Join the Cleveland Scene Press Club. Because No News is Bad News.

Interpol 

Our Love to Admire (Capitol)

992574.0.jpeg
"Interpol rips off Joy Division" is a bomb that music scribes have been dropping since the group's 2002 debut. The critics are both right and wrong. Paul Banks' monotone drama owes its existence to Ian Curtis. But petty thievery doesn't explain why Interpol sucks.

The band resembles many modern rockers. As with the White Stripes and Arcade Fire, the group possesses as much skill as the Knack, the group behind the new-wave bubblegum standard "My Sharona." Of course, that's cool -- if you're Jack White and radio pop is your thing. But Our Love to Admire, like Interpol's two previous discs, documents a group ass-deep in rock and roll profundity. These four egos from New York desperately want to create the poetic fusion of Joy Division's sculpted minimalism and the grandiose art rock of Radiohead.

But they can't.

Imagine asking a designer for Ikea -- some hack raised on mass-produced modernism -- to create a lavish art-nouveau hutch. He would be in way over his head -- and so is Interpol. Like that hack, the band not only lacks a craftsman's command of his tools, but also his intimate relationship with the raw materials. Trying to compensate, Interpol drenches plodding boredom like "Rest My Chemistry" and "No I in Threesome" in garish ambience and hyper compression. But that's like concealing particleboard behind veneer. We know what lies inside, and it's cheap.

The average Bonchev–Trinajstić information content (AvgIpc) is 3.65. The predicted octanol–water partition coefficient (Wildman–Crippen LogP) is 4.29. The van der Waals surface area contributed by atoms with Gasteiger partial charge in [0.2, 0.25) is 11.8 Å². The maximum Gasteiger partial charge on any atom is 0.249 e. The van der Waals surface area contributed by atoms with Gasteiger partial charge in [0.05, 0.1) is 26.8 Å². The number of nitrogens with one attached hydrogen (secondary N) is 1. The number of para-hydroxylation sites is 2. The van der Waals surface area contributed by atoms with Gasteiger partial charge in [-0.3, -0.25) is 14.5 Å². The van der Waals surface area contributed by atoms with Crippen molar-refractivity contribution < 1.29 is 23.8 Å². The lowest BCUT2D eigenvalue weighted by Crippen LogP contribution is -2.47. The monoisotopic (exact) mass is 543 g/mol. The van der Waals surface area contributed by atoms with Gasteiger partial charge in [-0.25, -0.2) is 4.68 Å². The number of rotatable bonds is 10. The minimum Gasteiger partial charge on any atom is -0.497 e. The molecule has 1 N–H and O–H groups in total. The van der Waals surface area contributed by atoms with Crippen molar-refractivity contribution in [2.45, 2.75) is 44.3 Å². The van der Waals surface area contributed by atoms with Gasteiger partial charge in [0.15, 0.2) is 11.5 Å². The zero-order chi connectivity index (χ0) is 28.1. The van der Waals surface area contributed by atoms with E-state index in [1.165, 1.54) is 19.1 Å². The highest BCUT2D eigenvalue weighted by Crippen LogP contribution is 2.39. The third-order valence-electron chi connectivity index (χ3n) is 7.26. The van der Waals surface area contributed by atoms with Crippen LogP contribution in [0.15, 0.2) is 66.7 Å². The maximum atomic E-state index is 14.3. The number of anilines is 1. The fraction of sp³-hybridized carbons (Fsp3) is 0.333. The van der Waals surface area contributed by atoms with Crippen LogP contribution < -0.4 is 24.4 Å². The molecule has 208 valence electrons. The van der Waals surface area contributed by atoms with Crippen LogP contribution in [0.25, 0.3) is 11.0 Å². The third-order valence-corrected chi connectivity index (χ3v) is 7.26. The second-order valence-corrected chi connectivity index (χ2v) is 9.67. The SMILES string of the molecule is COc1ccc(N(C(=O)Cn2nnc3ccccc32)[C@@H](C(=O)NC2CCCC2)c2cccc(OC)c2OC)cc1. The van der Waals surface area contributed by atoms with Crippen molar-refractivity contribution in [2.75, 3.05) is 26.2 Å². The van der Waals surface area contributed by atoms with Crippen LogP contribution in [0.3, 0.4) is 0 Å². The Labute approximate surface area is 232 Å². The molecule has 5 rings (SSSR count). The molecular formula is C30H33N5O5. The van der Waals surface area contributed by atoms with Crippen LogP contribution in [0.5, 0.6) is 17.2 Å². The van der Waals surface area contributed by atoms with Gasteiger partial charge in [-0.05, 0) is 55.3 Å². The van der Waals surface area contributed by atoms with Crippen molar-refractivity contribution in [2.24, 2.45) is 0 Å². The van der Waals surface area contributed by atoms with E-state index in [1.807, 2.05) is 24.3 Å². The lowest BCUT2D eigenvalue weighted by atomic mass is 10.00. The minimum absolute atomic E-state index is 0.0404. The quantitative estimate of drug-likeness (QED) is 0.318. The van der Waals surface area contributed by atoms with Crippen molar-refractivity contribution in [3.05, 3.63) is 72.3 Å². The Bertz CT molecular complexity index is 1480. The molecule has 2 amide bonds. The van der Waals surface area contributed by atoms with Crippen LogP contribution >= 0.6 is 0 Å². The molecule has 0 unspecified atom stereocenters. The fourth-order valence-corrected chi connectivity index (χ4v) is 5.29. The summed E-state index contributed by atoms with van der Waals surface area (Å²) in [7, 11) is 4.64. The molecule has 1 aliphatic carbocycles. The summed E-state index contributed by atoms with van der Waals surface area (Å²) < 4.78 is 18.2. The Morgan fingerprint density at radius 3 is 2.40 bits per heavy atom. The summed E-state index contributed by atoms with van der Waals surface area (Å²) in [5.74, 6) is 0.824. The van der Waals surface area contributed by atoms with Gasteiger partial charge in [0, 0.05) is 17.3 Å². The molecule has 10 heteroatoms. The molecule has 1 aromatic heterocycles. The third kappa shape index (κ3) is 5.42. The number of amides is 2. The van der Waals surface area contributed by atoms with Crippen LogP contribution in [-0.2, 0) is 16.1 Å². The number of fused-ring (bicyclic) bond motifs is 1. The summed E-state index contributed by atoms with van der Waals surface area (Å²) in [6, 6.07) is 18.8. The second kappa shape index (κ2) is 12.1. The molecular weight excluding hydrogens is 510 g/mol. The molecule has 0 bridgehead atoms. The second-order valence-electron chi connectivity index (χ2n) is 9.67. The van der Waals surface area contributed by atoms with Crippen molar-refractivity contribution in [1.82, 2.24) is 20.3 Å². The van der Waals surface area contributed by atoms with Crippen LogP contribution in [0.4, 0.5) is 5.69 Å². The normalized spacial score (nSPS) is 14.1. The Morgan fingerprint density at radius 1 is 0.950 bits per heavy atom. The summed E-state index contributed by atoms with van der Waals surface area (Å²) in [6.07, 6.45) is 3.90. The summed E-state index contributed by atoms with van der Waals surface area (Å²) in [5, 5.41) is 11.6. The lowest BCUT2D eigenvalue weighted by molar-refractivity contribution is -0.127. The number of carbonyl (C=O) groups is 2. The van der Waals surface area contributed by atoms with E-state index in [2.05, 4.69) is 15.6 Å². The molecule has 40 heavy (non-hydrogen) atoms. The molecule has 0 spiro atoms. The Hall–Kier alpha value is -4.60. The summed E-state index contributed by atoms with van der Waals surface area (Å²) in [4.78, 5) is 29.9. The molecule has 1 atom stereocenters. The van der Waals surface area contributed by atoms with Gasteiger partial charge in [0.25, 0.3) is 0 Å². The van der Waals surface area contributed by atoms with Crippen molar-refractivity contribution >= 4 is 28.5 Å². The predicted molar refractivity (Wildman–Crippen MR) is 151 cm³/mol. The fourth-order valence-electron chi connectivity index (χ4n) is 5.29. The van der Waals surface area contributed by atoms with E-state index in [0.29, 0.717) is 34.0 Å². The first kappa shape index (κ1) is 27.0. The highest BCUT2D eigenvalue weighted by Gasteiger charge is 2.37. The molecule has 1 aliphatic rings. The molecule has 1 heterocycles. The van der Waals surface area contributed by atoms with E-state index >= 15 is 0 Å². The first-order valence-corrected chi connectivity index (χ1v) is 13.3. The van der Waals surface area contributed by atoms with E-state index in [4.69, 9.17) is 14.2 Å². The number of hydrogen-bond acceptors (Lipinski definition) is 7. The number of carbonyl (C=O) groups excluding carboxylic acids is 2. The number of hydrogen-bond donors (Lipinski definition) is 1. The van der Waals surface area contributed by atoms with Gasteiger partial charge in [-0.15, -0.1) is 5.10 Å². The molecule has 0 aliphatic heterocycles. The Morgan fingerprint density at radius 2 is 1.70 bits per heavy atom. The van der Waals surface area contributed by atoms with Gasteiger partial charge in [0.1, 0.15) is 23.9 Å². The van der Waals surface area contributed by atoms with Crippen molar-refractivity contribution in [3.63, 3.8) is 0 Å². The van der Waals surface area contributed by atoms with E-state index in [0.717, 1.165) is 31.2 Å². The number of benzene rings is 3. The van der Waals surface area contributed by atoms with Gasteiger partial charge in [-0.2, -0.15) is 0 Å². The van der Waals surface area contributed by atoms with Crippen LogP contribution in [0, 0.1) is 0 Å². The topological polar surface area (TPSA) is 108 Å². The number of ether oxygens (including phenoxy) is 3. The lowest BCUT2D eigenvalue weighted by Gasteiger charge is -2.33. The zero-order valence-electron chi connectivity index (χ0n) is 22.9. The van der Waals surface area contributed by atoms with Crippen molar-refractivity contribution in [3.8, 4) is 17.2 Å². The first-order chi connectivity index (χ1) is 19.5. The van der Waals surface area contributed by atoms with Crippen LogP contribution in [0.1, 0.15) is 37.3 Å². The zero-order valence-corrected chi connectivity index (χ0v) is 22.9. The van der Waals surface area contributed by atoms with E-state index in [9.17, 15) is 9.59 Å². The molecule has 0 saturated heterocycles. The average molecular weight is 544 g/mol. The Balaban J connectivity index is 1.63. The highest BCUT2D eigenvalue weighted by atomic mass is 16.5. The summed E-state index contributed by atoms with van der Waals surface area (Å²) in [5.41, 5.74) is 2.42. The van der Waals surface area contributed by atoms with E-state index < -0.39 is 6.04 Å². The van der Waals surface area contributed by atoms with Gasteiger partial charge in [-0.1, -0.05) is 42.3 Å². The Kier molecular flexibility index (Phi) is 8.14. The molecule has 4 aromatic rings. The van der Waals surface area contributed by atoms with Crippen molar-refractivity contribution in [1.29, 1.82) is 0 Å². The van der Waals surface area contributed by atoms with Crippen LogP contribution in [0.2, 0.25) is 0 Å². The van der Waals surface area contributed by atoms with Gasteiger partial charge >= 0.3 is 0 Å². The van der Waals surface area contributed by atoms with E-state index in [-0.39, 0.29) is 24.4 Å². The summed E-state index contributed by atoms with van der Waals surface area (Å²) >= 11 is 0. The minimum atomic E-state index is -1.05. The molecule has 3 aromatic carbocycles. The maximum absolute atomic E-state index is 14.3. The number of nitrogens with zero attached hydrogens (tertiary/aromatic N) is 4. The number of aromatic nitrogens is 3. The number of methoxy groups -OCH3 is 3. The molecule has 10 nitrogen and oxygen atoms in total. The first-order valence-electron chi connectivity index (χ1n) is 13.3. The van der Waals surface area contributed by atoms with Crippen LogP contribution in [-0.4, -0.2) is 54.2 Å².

We welcome readers to submit letters regarding articles and content in Cleveland Scene. Letters should be a minimum of 150 words, refer to content that has appeared on Cleveland Scene, and must include the writer's full name, address, and phone number for verification purposes. No attachments will be considered. Writers of letters selected for publication will be notified via email. Letters may be edited and shortened for space.

Email us at news@clevescene.com.

Cleveland Scene works for you, and your support is essential.

Our small but mighty local team works tirelessly to bring you high-quality, uncensored news and cultural coverage of Cleveland and beyond.

Unlike many newspapers, ours is free – and we'd like to keep it that way, because we believe, now more than ever, everyone deserves access to accurate, independent coverage of their community.

Whether it's a one-time acknowledgement of this article or an ongoing pledge, your support helps keep Cleveland's true free press free.

Speaking of CD Review

More by Justin F. Farrar

Read the Digital Print Issue

September 23, 2020

View more issues

Most Popular

No recently-read stories.

Visit the archives…

Newsletters

Never miss a beat

Sign Up Now

Subscribe now to get the latest news delivered right to your inbox.

Calendar

Staff Pick Events

  • Open Turntable Tuesday @ The Winchester

    • Tuesdays